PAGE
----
For those of us who love to read, books offer a welcome escape from the stress of our pitiful economy - unless, of course, you're reading a book entitled "Our Pitiful Economy: A Primer." I think it's by the same guy who wrote "Ponzi Scheme: If the Government Can Do It, Why Not You?"
The problem, though, is that reading can become an expensive habit, especially if you devour 50 or 60 books a year, as I do. OK, I don't actually devour them, but once bailout-induced inflation starts driving up the price of groceries, I may start.
Anyway, if you read as much as I do, you may be looking for an inexpensive way to feed your addiction. Fortunately, we're blessed here in Gwinnett County with a fine public library system.
I don't actually use libraries much, because I have an unsavory reputation for not returning books. Librarians tend to frown on that. Heck, the last time I tried to use my library card, the lady at the desk cut it up and then called the police, who took me down to the station and - wait for it - booked me.
In any case, I've had to develop other strategies for acquiring books, such as swapping out old paperbacks at my local used book store. (What the heck, I'll give them a plug: it's Books for Less on Buford Drive.) This makes my wife happy - fewer books stacked in the pantry - while providing me with adequate reading material at a reasonable price.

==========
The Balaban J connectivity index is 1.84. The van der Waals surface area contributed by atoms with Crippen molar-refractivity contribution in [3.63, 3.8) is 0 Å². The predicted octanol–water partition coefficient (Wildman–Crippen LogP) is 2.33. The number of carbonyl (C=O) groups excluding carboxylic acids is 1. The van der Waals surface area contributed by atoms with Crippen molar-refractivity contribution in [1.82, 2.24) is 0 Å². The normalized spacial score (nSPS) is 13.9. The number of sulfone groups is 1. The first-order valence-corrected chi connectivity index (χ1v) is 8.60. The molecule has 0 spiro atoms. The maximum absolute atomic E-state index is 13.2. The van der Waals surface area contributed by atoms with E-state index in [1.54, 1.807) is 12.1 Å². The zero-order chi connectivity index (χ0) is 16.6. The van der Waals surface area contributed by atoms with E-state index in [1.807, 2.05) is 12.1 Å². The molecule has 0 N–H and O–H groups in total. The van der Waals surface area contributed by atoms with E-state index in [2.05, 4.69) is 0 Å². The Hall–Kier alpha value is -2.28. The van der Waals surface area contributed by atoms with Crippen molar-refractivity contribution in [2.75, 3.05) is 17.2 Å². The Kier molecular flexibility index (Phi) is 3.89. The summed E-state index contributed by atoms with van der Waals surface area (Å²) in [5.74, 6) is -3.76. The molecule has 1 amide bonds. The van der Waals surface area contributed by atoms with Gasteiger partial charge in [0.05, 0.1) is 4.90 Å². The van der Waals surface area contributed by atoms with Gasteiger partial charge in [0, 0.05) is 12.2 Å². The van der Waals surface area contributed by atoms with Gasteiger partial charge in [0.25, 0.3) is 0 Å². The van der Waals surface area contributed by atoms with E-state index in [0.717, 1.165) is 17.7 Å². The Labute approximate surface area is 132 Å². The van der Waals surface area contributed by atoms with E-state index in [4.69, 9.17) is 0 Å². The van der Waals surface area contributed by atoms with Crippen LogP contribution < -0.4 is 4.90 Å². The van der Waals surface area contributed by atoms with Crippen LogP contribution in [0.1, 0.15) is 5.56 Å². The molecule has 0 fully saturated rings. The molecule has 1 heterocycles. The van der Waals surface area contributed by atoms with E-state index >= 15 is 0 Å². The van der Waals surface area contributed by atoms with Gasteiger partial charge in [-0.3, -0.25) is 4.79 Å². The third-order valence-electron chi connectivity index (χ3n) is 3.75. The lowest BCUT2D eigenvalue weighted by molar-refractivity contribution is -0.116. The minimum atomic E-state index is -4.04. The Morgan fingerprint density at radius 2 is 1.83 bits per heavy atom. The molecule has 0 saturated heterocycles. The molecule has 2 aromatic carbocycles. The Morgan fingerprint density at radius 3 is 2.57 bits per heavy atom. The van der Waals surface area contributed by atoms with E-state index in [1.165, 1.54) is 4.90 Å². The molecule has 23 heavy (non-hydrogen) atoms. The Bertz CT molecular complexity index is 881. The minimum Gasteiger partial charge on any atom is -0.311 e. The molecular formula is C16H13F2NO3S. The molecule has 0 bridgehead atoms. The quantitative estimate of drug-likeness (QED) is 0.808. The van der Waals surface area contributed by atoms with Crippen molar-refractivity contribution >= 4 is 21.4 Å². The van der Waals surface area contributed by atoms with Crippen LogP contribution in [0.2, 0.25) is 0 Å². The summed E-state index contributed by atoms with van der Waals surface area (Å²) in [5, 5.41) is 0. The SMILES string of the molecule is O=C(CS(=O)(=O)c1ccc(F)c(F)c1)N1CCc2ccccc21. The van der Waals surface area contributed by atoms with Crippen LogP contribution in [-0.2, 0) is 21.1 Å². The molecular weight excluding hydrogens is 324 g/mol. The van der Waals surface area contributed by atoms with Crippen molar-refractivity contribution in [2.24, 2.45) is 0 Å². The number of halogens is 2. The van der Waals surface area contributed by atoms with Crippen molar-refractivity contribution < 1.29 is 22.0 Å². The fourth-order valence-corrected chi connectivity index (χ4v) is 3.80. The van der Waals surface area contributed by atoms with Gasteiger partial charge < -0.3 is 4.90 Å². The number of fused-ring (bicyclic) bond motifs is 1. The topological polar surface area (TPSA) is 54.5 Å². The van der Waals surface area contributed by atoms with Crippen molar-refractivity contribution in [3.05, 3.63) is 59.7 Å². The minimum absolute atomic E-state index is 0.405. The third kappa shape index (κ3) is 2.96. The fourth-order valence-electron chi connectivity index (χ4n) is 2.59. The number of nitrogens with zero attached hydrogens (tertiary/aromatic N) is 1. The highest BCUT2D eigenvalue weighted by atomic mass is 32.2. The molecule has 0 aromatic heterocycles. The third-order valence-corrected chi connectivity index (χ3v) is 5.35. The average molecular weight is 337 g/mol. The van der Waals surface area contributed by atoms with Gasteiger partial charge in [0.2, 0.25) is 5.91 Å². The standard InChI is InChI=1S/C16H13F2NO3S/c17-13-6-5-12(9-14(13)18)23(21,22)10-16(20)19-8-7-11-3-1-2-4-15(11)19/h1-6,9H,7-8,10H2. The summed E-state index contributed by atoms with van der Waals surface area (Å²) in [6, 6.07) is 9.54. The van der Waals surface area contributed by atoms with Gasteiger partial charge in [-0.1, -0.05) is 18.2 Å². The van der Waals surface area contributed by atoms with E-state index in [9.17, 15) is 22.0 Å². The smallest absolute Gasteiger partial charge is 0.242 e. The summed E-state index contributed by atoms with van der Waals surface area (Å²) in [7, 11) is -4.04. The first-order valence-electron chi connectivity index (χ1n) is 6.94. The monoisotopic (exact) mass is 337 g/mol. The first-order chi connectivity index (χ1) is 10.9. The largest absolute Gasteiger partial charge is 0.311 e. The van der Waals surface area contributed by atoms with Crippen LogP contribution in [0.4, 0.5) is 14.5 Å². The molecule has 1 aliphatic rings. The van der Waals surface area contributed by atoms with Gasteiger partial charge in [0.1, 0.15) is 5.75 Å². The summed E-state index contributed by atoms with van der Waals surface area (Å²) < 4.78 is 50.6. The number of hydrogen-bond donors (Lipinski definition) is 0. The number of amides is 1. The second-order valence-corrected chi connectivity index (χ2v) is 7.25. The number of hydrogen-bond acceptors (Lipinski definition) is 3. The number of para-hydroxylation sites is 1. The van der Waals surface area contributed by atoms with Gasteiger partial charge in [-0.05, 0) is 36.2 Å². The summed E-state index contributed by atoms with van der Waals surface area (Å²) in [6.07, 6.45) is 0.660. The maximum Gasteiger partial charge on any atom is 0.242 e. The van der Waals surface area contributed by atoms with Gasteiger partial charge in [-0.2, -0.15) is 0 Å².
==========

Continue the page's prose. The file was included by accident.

Another strategy I've hit upon is what I call my "Dollar Book Club," because it involves books I, um, bought for a dollar.
You see, my wife loves to frequent dollar stores, and I often go with her because, let's face it, it's a cheap date. However, I'm not much interested in looking at cooking utensils or picture frames, so I usually find myself in the book section, which is stocked mostly with remaindered copies of old Irving Shaw novels.
Surprisingly, I often find something worthwhile. So far I've bought four dollar store books, on topics as diverse as NBA basketball and the Green River Killer, and they were all pretty good reads. And did I mention each book only cost a dollar?
My ultimate strategy for enjoying great books while coping with the recession, though, is to raid my own bookshelves (or pantry, as the case may be). I've found that every few years I can revisit some of my favorite tomes and enjoy them all over again. Indeed, re-reading "The Lord of the Rings" or a Dick Francis thriller is like visiting old friends, which is especially nice since I don't actually have any old friends.
Whatever you do, don't let a little downturn in the economy prevent you from enjoying books. Remember that if things get bad enough, you can always eat them.
Rob Jenkins is associate professor of English at Georgia Perimeter College. E-mail him at email@example.com.